The Challenge to the Bench and Bar Presented by the 2005 Bankruptcy Act: Resistance Need Not be Futile
University of Arizona - James E. Rogers College of Law (deceased)
University of Illinois Law Review, Vol. 2007, p. 93, 2007
Arizona Legal Studies Discussion Paper No. 06-42
This article explores the initial reactions of the bench and bar to the 2005 Bankruptcy Act, enacted after an eight-year campaign by the consumer credit industry. Congress passed this legislation in a climate of unfair accusations against bankruptcy judges and debtors' lawyers, yet of course these actors then had to implement the law. The first part of the article categorizes early decisions of bankruptcy judges (on such matters as the new credit counseling requirement and the new debt relief agency provisions) in ascending order of effectiveness in resisting the worst intentions of the credit industry to throw up new hurdles even for honest but unfortunate debtors. Judges have been most effective when they have kept their eyes on serving the purported purposes of the act, abuse prevention and consumer protection. The second part of the article examines the activities of both individual lawyers and professional associations that have helped to keep the bankruptcy system running. Overall, despite the waste and chaos inflicted by the 2005 Bankruptcy Act, there is good news about professionalism in the early reactions of bench and bar to an extraordinary set of challenges.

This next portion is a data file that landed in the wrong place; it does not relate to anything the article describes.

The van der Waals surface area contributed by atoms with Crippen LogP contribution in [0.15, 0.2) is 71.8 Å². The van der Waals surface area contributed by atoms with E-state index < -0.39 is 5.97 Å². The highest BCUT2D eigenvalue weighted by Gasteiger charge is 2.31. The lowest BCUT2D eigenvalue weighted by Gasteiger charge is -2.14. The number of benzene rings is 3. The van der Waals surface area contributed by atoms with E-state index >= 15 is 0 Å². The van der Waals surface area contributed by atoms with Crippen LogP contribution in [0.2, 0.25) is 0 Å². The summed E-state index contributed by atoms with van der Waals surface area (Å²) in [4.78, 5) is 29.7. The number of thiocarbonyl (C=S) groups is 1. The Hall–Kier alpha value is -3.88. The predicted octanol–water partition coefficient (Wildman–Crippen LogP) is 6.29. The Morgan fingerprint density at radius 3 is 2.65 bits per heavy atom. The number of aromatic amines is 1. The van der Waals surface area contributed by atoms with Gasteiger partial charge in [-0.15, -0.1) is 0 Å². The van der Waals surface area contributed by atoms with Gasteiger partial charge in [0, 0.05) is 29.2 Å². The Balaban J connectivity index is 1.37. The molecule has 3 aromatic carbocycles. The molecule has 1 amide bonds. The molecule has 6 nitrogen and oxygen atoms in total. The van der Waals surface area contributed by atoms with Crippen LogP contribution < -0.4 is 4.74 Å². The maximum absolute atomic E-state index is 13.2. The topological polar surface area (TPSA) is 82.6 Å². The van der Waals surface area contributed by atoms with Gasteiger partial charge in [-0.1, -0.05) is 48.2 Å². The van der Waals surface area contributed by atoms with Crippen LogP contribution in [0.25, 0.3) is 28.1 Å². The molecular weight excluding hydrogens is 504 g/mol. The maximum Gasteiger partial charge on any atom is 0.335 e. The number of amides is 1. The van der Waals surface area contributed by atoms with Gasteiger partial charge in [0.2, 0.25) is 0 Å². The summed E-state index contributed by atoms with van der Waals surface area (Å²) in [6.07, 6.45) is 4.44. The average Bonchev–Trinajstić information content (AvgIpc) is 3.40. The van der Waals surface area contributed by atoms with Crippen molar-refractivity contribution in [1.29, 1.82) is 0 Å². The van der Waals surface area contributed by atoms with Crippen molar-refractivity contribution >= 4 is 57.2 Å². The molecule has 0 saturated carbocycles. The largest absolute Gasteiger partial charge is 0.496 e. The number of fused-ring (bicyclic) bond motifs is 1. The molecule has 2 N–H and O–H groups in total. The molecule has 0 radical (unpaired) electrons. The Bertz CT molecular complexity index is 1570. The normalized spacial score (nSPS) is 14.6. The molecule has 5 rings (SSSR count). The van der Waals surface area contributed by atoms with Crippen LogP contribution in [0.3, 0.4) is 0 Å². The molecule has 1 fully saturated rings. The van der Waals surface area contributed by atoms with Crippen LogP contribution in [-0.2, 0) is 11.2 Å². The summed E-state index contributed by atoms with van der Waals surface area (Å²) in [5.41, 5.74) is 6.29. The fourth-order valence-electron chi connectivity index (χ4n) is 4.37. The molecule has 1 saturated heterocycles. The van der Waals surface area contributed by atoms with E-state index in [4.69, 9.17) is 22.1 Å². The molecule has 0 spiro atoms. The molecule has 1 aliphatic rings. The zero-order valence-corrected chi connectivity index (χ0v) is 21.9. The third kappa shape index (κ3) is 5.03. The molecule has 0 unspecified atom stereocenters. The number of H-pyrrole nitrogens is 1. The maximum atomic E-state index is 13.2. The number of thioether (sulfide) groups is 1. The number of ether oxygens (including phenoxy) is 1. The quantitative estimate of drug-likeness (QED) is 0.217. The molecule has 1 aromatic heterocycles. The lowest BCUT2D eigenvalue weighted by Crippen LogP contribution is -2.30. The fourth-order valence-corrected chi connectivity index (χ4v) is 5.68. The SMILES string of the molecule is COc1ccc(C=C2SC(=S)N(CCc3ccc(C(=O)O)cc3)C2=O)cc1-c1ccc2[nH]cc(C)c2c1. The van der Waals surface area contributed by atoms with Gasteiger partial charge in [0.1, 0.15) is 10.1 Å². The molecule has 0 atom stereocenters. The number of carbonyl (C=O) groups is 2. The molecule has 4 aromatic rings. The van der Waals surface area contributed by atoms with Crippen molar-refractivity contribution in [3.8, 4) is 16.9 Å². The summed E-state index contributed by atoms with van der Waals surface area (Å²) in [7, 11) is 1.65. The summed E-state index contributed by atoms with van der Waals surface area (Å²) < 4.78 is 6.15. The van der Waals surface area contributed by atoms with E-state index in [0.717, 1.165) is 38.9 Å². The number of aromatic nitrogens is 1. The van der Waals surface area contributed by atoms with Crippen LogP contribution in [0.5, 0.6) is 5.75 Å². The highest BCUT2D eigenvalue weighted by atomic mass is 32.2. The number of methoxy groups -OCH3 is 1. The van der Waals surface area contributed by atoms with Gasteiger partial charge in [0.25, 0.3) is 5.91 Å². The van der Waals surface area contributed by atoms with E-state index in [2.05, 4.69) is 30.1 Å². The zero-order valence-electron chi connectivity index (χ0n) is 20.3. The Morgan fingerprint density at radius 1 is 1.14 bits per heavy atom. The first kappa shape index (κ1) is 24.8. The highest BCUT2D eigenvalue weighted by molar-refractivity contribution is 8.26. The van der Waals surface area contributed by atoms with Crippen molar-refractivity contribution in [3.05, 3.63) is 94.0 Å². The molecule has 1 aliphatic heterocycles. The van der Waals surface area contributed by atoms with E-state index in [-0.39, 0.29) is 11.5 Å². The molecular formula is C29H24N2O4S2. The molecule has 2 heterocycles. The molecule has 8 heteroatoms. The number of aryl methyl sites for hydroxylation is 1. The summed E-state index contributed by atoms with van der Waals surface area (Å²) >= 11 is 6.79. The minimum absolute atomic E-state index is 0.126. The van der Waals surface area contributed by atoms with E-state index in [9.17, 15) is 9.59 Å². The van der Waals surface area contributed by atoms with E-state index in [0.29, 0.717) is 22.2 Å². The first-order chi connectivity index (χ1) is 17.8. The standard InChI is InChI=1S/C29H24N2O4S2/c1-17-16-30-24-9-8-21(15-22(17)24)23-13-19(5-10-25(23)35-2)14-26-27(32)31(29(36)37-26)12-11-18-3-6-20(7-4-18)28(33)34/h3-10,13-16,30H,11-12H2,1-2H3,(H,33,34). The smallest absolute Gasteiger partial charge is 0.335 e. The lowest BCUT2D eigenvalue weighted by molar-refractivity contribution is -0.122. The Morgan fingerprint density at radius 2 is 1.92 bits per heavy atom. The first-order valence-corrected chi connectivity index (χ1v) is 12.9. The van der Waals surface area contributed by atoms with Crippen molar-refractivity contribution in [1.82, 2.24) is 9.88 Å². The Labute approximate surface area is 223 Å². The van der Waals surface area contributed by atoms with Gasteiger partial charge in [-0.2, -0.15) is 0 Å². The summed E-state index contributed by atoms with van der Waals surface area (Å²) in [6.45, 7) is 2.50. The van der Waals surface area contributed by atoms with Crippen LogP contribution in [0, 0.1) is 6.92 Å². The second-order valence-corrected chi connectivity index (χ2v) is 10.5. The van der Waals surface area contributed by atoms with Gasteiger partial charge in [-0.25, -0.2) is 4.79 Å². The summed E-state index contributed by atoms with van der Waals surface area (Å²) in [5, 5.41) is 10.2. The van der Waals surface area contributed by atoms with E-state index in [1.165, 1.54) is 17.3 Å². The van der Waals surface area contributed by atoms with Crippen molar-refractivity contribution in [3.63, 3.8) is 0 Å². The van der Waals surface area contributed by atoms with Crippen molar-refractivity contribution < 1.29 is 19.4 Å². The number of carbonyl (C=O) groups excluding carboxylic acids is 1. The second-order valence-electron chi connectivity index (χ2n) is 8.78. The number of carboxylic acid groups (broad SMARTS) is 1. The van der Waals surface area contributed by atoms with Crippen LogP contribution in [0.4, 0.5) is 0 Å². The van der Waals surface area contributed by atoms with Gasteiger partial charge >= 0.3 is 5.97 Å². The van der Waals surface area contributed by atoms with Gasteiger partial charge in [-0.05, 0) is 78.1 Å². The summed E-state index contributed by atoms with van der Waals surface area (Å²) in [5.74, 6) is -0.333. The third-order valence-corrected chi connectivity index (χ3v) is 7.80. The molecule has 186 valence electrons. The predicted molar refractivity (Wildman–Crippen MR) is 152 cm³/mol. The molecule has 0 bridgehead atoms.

Number of Pages in PDF File: 48
Keywords: bankruptcy, credit counseling, debt relief agency, regulation of the bar
JEL Classification: K2, K4
Date posted: November 29, 2006
© 2016 Social Science Electronic Publishing, Inc. All Rights Reserved.
This page was processed by apollobot1 in 1.578 seconds